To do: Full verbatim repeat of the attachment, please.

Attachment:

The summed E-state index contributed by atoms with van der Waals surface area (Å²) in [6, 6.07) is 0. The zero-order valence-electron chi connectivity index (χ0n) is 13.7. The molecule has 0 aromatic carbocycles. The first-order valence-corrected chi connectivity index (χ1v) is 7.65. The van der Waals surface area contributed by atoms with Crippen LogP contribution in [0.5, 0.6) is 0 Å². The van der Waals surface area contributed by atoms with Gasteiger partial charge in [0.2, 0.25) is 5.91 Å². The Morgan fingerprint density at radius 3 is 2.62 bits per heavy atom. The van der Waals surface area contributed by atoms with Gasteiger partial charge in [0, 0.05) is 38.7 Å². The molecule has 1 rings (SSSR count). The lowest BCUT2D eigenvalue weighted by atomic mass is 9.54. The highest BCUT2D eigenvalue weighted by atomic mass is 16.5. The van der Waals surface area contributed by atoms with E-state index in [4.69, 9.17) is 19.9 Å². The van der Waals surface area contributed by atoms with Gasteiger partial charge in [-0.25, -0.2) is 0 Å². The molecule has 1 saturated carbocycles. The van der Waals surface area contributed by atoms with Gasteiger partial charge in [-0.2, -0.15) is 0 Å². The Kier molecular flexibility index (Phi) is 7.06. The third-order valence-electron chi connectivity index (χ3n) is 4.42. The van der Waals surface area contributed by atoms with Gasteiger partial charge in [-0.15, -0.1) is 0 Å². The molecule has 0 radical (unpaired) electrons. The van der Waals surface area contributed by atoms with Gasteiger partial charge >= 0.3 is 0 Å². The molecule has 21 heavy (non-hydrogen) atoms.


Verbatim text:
The summed E-state index contributed by atoms with van der Waals surface area (Å²) in [6, 6.07) is 0. The zero-order valence-electron chi connectivity index (χ0n) is 13.7. The molecule has 0 aromatic carbocycles. The first-order valence-corrected chi connectivity index (χ1v) is 7.65. The van der Waals surface area contributed by atoms with Crippen LogP contribution in [0.5, 0.6) is 0 Å². The van der Waals surface area contributed by atoms with Gasteiger partial charge in [0.2, 0.25) is 5.91 Å². The Morgan fingerprint density at radius 3 is 2.62 bits per heavy atom. The van der Waals surface area contributed by atoms with Gasteiger partial charge in [0, 0.05) is 38.7 Å². The molecule has 1 rings (SSSR count). The lowest BCUT2D eigenvalue weighted by atomic mass is 9.54. The highest BCUT2D eigenvalue weighted by atomic mass is 16.5. The van der Waals surface area contributed by atoms with E-state index in [4.69, 9.17) is 19.9 Å². The van der Waals surface area contributed by atoms with Gasteiger partial charge in [-0.25, -0.2) is 0 Å². The molecule has 1 saturated carbocycles. The van der Waals surface area contributed by atoms with Gasteiger partial charge in [-0.2, -0.15) is 0 Å². The Kier molecular flexibility index (Phi) is 7.06. The third-order valence-electron chi connectivity index (χ3n) is 4.42. The van der Waals surface area contributed by atoms with Gasteiger partial charge in [-0.15, -0.1) is 0 Å². The molecule has 0 radical (unpaired) electrons. The van der Waals surface area contributed by atoms with Gasteiger partial charge >= 0.3 is 0 Å². The molecule has 21 heavy (non-hydrogen) atoms.